The rest of college football may be shaking its head over Mississippi State's decision to hire Jackie Sherrill as its football coach, but the mood last week in Starkville, site of the university, was downright euphoric. The message on the marquee at the Holiday Inn—WELCOME TO BULLDOG COUNTRY COACH JACKIE SHERRILL—expressed the prevailing view, and the fans at Humphrey Coliseum gave Sherrill a wild, emotional ovation when he was introduced at halftime of State's basketball game against Eastern Kentucky on Dec. 11. One Bulldog booster even grabbed athletic director Larry Templeton and yelled, "This is the best deal since the Louisiana Purchase!"
That, of course, will depend on how well the 47-year-old Sherrill keeps his contractual pledge to avoid the kind of trouble that in 1988 caused him to leave Texas A&M in disgrace. After his seven-year hitch there as both coach and athletic director, during which A&M was slapped with an NCAA probation, Sherrill was regarded as such damaged goods in the eyes of many potential employers that not even his gaudy record (50-9-1 and three consecutive 11-1 seasons at Pitt, 52-28-1 and three straight Cotton Bowl trips at A&M) could overcome his liabilities. But in college football, the occasional reform movement notwithstanding, there will always be universities desperate enough for success to gamble on a winner, even a tarnished one, and that's exactly what has happened at Mississippi State.
Whatever else he may be, Sherrill is shrewd enough to understand the inferiority complex that exists in a place like Starkville. So his first item of business after taking the job at Mississippi State was to begin making Bulldog fans feel good about themselves by making them feel good about him. In press conferences, speeches and interviews, he reminded them of his upbringing in Biloxi, Miss., and his days at Alabama, where he played on a couple of Bear Bryant's national championship teams. He flashed the huge Cotton Bowl ring he wears on his left hand.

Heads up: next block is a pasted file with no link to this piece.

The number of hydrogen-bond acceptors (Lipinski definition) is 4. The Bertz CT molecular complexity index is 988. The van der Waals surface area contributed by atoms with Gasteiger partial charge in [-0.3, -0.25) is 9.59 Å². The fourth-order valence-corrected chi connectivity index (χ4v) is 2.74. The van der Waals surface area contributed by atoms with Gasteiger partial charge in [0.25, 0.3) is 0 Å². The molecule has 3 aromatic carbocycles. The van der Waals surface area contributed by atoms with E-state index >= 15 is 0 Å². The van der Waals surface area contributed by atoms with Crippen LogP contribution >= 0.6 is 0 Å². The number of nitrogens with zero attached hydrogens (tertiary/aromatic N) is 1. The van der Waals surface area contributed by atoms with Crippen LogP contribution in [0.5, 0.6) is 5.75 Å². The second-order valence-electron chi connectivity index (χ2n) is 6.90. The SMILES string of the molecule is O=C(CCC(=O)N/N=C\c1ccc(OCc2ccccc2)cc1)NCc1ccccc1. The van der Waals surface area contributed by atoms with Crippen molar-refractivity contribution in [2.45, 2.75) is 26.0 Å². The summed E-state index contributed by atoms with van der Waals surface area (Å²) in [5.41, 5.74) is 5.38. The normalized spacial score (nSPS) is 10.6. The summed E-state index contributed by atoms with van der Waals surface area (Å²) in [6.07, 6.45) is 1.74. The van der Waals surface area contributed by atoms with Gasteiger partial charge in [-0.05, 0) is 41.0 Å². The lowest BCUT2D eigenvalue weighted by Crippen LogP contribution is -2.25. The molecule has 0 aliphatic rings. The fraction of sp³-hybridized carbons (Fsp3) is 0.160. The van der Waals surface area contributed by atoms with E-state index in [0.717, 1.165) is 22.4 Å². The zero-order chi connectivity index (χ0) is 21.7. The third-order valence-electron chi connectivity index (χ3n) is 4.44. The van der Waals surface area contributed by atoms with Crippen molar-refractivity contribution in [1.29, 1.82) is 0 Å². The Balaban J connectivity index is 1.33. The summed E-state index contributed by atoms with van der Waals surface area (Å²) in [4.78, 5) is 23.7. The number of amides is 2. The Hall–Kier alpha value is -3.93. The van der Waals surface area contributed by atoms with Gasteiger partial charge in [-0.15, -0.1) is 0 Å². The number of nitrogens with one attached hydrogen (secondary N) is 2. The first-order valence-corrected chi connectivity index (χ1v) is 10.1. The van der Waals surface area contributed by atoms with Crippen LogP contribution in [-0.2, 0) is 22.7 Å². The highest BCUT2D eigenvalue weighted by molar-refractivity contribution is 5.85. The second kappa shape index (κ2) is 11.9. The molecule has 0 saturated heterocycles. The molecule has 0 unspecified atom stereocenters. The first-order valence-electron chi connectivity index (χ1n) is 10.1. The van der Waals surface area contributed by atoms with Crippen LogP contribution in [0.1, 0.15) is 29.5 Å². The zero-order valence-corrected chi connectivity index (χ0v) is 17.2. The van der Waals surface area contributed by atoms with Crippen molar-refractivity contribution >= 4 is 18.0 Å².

"The one thing I want," he said while sitting amid the clutter of his new office, "is to have all these Mississippi State people, who have bled all these years but still have bought their tickets arid sat in the stands, be able to have a gleam in their eye someday and throw their chest out and be proud of their school."
You can't imagine what that sort of talk means to Bulldog fans until you understand how much frustration they have endured over the years, and how much ridicule they have absorbed. Starkville (pop. 18,000) may be the most aptly named college town in America. It lies in flat, drab farmland in northeast Mississippi, far removed from an interstate highway and 18 miles from the nearest commercial airport. It has always been the Southeastern Conference's most forlorn outpost, everybody's least-favorite road trip, even though, as a result of a conference rule passed a few years ago, State fans can no longer ring their beloved cowbells at visiting teams.
This remoteness is the principal reason why Mississippi State has never been able to attract a big-name coach. Oh, sure, Darrell Royal and Murray Warmath did time there years ago, before they moved on to glory at Texas and Minnesota, respectively, but they quickly realized that a coach could not recruit well enough at State to be consistently competitive in the tough SEC. So Bulldog football has been mostly an exercise in mediocrity—the school has averaged one SEC victory per season over the past nine years—which is one reason why the university's 41,200-seat Scott Field is the second smallest stadium in the conference.
Sherrill's immediate predecessor, Rockey Felker, was only 32 when he got the State job in 1986. He was a popular choice because, in the early '70s, he had been the star quarterback on Bulldog teams that had enjoyed a modicum of success, including a trip to the Sun Bowl after the 1974 season, where they defeated North Carolina 26-24. But after a 6-5 record in his first season as coach, Felker went 4-7, 1-10 and, this fall, 5-6. The 1990 record wasn't bad by Bulldog standards, but it came in a year when Mississippi and Southern Mississippi, the state's other major programs, were earning bowl bids with records of 9-2 and 8-3, respectively.
"That had a lot to do with it," Felker said of his resignation two days after the season ended. "You can imagine the pressure that exists in the small towns of Mississippi. While Southern and Ole Miss fans have been holding their heads high, we haven't given State fans enough to be proud of, and that certainly created a problem."
It wasn't that Felker was unpopular, understand. To the contrary, everyone, including those who forced his resignation, talked about his honesty, his integrity, his hard work. But some of Mississippi State's most influential boosters simply lost confidence in him after a tough 17-15 defeat at Kentucky and a 17-16 homecoming loss against Auburn. These Bulldog fans made their feelings known to Dr. Donald Zacharias, who has been State's president since 1985.
"You have to understand that Coach Felker resigned because supporters promised that significant amounts of money would be withheld from the university if he didn't," says Roger Easley, a professor of veterinary medicine who heads the university's faculty council. "They just want to win more, I guess."